High court ruling doesn't erode right to remain silent

The Supreme Court ruling merely makes it clear that suspects must tell police they will not talk.


The U.S. Supreme Court, in a narrow 5-4 decision, wisely ruled this week that suspects must tell police they are going to remain quiet in order to stop an interrogation, just as they must tell police they want a lawyer.

Frankly, we are surprised this wasn't a more lopsided ruling. The decision appears to be rooted in common sense.

In the case, murder suspect Van Chester Thompkins was informed of his Miranda rights, including the right to remain silent. Police continued questioning for three hours and Thompkins answered many questions, albeit with mostly one word answers. He eventually implicated himself in the killing in Southfield, Mich. The evidence was used to convict him.

Thompkins appealed, saying he had invoked his Miranda right to remain silent by remaining silent.

We believe the right against self incrimination is an important one. It prevents authorities from coercing a confession using either physical or psychological tactics. The right to remain silent protects the innocent from being abused.

We would have sided with Thompkins had police not informed him of his Miranda rights and made an effort to discern whether he understood his rights.

Police did make the effort. Thompkins opted to not respond to questions regarding Miranda rights.

Justice Anthony Kennedy, writing for the majority, said that silence alone isn't enough to notify police that their interrogation must stop.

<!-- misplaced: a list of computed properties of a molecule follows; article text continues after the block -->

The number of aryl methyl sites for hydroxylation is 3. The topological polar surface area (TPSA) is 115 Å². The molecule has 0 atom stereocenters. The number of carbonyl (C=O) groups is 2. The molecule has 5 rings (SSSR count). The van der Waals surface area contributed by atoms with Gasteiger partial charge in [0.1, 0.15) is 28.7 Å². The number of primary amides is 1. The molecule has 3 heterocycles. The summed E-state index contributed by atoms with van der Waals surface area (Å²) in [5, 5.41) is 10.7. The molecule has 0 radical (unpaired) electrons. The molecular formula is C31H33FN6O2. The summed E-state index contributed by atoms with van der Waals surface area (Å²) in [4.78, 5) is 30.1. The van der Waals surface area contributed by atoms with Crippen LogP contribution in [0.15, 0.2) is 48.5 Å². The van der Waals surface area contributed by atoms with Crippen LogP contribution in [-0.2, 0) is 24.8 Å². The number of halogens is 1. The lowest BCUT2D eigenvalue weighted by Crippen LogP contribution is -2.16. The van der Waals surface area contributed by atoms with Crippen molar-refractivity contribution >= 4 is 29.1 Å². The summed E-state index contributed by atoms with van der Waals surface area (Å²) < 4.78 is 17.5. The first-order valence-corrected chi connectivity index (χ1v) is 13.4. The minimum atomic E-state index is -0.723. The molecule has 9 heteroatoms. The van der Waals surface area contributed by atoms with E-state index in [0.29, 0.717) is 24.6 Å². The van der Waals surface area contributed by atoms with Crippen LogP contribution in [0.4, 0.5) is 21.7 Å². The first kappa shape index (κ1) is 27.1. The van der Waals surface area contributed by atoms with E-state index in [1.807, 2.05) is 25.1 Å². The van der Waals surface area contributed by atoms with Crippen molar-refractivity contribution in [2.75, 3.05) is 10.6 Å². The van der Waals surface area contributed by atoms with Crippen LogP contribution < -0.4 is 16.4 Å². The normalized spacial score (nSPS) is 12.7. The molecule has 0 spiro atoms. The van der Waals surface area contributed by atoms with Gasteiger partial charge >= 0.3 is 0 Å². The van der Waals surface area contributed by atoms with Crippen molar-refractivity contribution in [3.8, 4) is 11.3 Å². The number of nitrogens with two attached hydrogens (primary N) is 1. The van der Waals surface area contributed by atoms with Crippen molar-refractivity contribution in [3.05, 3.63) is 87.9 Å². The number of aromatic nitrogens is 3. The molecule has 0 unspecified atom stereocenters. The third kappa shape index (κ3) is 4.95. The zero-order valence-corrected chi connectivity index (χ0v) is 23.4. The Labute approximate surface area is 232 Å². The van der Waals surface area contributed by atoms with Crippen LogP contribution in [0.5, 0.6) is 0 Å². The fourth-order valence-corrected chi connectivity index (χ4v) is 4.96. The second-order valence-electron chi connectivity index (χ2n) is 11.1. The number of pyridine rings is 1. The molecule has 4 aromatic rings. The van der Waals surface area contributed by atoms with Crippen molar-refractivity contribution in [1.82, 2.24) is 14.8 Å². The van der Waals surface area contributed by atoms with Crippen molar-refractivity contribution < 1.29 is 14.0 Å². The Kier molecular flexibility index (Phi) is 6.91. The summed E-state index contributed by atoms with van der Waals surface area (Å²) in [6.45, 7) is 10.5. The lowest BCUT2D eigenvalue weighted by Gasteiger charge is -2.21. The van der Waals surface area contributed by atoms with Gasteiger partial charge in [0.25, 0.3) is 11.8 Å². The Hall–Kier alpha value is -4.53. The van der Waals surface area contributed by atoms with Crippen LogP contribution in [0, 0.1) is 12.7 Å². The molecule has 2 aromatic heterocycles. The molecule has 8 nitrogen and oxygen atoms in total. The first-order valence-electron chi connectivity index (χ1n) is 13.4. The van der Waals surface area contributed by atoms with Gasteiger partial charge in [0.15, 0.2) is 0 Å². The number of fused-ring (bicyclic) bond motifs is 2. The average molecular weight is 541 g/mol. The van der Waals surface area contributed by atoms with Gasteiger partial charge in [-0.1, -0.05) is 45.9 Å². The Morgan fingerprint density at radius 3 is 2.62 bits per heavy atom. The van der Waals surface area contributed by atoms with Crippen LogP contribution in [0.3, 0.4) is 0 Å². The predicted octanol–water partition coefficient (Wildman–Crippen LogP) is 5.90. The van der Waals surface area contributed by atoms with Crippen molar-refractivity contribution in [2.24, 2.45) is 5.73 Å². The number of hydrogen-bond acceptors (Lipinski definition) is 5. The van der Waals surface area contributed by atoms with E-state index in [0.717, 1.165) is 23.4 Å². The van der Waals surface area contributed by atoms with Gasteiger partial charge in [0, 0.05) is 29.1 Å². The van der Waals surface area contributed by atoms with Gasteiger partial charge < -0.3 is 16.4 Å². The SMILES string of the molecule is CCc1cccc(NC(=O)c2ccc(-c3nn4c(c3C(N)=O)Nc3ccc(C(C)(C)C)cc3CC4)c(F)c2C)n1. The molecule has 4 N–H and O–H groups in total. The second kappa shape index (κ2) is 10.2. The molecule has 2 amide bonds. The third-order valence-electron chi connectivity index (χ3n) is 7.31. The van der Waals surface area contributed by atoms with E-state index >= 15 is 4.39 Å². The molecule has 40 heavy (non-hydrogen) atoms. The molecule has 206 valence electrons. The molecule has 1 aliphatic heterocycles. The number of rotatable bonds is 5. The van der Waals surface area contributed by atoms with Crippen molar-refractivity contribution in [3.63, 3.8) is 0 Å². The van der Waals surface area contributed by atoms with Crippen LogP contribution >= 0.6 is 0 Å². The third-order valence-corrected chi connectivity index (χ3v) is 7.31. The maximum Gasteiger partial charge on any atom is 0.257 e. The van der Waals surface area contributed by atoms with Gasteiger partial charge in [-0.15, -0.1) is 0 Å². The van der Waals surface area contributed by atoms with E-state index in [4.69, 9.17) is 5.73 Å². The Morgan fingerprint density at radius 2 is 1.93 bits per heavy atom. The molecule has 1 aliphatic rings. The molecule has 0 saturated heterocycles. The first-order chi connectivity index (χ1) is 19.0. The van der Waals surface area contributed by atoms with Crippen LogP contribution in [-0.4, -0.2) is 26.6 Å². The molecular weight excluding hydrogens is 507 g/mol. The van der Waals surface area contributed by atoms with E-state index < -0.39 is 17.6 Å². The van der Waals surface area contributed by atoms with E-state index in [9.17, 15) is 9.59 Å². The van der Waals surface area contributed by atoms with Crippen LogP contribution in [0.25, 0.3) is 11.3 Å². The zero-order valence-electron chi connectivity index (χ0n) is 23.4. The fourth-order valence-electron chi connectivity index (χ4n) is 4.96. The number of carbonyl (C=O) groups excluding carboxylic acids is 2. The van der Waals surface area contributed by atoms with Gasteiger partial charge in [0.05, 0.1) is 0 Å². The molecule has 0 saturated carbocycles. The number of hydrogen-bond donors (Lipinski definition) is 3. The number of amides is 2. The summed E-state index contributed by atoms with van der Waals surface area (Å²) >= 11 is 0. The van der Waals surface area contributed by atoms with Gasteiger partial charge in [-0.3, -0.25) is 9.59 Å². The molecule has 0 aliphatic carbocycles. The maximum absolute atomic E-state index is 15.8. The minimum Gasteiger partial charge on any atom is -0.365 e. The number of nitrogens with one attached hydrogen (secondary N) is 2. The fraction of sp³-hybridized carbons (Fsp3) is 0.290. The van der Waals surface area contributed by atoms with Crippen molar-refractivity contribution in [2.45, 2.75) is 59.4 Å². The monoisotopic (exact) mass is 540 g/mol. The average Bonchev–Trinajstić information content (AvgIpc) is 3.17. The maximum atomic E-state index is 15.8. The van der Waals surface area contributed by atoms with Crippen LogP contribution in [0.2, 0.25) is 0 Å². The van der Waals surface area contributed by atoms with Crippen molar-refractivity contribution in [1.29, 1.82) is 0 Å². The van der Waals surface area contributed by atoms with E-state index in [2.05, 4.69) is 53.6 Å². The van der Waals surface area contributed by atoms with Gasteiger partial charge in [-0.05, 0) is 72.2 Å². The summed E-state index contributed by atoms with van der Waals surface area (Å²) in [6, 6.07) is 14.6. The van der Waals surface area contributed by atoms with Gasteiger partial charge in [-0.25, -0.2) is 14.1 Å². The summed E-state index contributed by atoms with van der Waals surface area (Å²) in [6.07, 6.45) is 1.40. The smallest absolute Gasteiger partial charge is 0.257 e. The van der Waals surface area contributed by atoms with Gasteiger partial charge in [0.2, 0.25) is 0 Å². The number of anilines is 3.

"Thompkins did not say that he wanted to remain silent or that he did not want to talk to police," Kennedy said.

"Had he made either of these simple, unambiguous statements, he would have invoked his 'right to cut off questioning.' Here he did neither, so he did not invoke his right to remain silent."

Kennedy added that people who have been informed of their rights and act "in a manner inconsistent with their exercise" might be presumed to have waived their rights, meaning that responding to police questioning is itself an implied waiver of the right to remain silent.

This ruling does not trample on the rights of the accused, it simply brings some clarity to an often cloudy process. Miranda rights remain intact, but police no longer have to guess whether suspects have waived or invoked those rights. Suspects must now make it clear with a simple declaration they wish to remain silent.


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